You misunderstand where I'm coming from.  I'm a live-and-let-live guy, families (usually in the suburbs) and non-families (typically urban).  Offer both and let people choose.  The big picture story in cities is that people have pushed the average age of marriage and children back almost a decade, and people want to live in cities and urban neighborhoods during that decade, which is totally fine and great (I live in a Midtown midrise myself). Even some empty nesters are coming back, although that is very small (the vast majority age in place in the suburbs).  What I'm trying to prevent is a scenario where the anti-suburb forces make commuting intolerable, so many major employers move out to the suburbs (like Exxon) and weaken both the core city and the overall metro (imho).  I like that Houston has a strong central core, which can't be said in all cities (and I don't just mean Detroit - I think our core is much stronger than Dallas, Atlanta, Phoenix, and even LA in some ways).  For the typical major employer, 75+% of their employees are family oriented (30-65 age range).  If they are forced to make a choice, they will pick the suburbs.  Let's not force them to make that choice.

 

As far as the future of Midtown, for better or worse I think it will blend into downtown after the Pierce is removed and become more and more like downtown - probably something like a small Manhattan.  And I'll point out Manhattan has giant one-way streets as well and does better than any other city in America for pedestrian life. They are not incompatible.  In fact, midtown will probably become more like Manhattan in another way: big one-way streets moving lots of cars north-south, with smaller more intimate neighborhoods on the cross-streets.  It's a fine model. 

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22 minutes ago, Ross said:

Until they have kids and want to live somewhere that isn't full of douchebag bars, has yards, garages, good schools, etc. We moved from Midtown to the Greater Heights after our son was born, and didn't want him playing outside with prostitutes, drug dealers, and drunks walking by. We could deal with those aspects when it was just my wife and I, but Midtown is a pretty child hostile area once they get past toddler stage.

 

The businesses downtown aren't made up of just people under 30, and there has to be a way for the workers to get from the suburbs to Downtown.

 

Becoming clearer and clearer that your opposition to this is based on cultural dislike.

 

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19 minutes ago, ToryGattis said:

 

You misunderstand where I'm coming from.  I'm a live-and-let-live guy, families (usually in the suburbs) and non-families (typically urban).  Offer both and let people choose.  The big picture story in cities is that people have pushed the average age of marriage and children back almost a decade, and people want to live in cities and urban neighborhoods during that decade, which is totally fine and great (I live in a Midtown midrise myself). Even some empty nesters are coming back, although that is very small (the vast majority age in place in the suburbs).  What I'm trying to prevent is a scenario where the anti-suburb forces make commuting intolerable, so many major employers move out to the suburbs (like Exxon) and weaken both the core city and the overall metro (imho).  I like that Houston has a strong central core, which can't be said in all cities (and I don't just mean Detroit - I think our core is much stronger than Dallas, Atlanta, Phoenix, and even LA in some ways).  For the typical major employer, 75+% of their employees are family oriented (30-65 age range).  If they are forced to make a choice, they will pick the suburbs.  Let's not force them to make that choice.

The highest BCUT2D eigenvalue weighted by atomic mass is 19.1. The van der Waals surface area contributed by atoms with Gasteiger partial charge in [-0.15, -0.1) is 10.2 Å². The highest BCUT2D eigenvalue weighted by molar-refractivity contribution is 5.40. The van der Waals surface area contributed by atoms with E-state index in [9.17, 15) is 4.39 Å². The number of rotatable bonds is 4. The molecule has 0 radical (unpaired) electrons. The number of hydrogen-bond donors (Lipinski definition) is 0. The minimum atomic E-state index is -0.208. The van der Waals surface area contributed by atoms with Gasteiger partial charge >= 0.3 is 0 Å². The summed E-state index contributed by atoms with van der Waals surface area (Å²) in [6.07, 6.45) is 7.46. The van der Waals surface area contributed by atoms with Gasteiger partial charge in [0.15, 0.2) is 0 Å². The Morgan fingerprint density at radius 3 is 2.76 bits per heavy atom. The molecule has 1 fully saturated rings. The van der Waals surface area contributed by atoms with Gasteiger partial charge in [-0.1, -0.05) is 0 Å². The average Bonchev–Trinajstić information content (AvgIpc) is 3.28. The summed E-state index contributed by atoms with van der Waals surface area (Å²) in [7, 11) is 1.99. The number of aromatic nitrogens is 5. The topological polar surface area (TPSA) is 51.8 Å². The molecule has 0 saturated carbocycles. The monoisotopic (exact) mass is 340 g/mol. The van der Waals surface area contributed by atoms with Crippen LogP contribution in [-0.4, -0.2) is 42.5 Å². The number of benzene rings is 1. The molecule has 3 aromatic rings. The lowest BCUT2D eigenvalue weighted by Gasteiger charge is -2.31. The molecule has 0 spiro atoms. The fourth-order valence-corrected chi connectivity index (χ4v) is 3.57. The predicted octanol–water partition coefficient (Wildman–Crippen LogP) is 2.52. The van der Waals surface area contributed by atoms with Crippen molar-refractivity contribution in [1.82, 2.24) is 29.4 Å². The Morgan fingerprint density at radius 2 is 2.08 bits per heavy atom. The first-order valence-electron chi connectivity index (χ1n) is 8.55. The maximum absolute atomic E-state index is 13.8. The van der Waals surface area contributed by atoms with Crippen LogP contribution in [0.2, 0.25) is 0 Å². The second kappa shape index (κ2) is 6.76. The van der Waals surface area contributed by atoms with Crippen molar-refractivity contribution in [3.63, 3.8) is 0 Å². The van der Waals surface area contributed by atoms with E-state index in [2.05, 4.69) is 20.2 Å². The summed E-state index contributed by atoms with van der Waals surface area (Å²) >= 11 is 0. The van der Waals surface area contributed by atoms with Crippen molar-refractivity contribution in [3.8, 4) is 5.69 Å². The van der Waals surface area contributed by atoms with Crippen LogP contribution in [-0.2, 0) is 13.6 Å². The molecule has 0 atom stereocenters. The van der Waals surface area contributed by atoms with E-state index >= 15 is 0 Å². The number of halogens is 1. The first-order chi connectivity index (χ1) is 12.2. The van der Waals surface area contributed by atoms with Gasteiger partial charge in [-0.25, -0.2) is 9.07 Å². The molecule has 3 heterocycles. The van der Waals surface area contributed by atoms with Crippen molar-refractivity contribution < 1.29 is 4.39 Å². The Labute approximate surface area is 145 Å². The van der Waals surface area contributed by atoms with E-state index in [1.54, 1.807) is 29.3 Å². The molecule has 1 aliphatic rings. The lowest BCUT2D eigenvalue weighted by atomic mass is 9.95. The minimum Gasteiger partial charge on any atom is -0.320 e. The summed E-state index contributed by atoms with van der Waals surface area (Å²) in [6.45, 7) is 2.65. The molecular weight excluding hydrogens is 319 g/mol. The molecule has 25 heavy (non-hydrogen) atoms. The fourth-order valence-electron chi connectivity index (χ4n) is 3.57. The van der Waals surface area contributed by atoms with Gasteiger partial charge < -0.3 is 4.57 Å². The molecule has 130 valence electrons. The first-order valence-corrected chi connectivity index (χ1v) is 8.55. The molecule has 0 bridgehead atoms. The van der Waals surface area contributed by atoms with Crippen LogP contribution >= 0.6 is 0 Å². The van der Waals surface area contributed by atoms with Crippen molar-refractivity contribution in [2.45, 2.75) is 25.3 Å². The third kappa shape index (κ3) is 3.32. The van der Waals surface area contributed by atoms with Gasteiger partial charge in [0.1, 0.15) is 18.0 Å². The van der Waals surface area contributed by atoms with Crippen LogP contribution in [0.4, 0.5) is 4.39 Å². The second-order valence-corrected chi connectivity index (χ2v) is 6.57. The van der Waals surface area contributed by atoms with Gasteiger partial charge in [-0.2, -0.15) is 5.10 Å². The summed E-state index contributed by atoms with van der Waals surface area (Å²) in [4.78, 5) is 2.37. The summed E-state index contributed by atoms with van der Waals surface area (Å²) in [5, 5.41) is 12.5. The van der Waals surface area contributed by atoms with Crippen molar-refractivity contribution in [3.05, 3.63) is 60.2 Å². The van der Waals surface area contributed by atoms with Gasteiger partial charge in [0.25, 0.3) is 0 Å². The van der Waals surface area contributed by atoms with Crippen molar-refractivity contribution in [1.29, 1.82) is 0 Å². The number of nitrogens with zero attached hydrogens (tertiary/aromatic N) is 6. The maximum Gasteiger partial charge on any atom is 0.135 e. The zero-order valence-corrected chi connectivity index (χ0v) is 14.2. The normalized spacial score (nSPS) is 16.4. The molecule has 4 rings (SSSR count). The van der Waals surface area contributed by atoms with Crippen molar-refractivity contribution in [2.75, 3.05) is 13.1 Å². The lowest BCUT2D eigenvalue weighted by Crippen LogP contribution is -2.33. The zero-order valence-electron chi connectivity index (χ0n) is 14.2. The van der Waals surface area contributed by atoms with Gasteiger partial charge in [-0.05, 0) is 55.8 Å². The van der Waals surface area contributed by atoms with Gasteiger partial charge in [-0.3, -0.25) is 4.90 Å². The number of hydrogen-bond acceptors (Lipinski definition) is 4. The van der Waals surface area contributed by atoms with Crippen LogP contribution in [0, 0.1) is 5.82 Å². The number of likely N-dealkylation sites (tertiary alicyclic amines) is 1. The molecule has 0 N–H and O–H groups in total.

As far as the future of Midtown, for better or worse I think it will blend into downtown after the Pierce is removed and become more and more like downtown - probably something like a small Manhattan.  And I'll point out Manhattan has giant one-way streets as well and does better than any other city in America for pedestrian life. They are not incompatible.  In fact, midtown will probably become more like Manhattan in another way: big one-way streets moving lots of cars north-south, with smaller more intimate neighborhoods on the cross-streets.  It's a fine model. 

 

This is a more thoughtful post than your previous one. I think though that if we are being honest about letting people choose, then we also need to slowly shift the balance of priority in planning decisions as inner city neighborhoods become more and more important. Perform some cost-benefit analysis. There is obviously a cost to closing the part of the Spur that they want to close for this park plan (although as mollusk made the case above, not very much), and a larger cost to closing the rest of the Spur. Commuters from the southwest will see an increase of 5-10 minutes in their downtown commute, which will have a marginal effect on leasing downtown.

 

What is the opportunity? A major stigma is removed from an up-and-coming urban neighborhood, land along the Spur doubles or triples in value, attracting a wave of development (mostly mid-rise and some high-rise multi-family) similar to what other new parks in the inner city have attracted (Buffalo Bayou, Discovery Green, Super Block), increasing the city's tax base and adding to the image of Houston as a green city with high quality of life. Real estate brokers in urban environments often say that "wherever Whole Foods locates becomes the center of the universe." We already have the new Whole Foods at Elgin and Brazos; remove a stigma and put a park in front of it and you have a catalyst for accelerated redevelopment and value increases over a 5-block radius. The number of commuters lost who live outside the city will be more than compensated by the number of people living in new midrise and highrises on the city tax rolls. Not a hard decision for COH.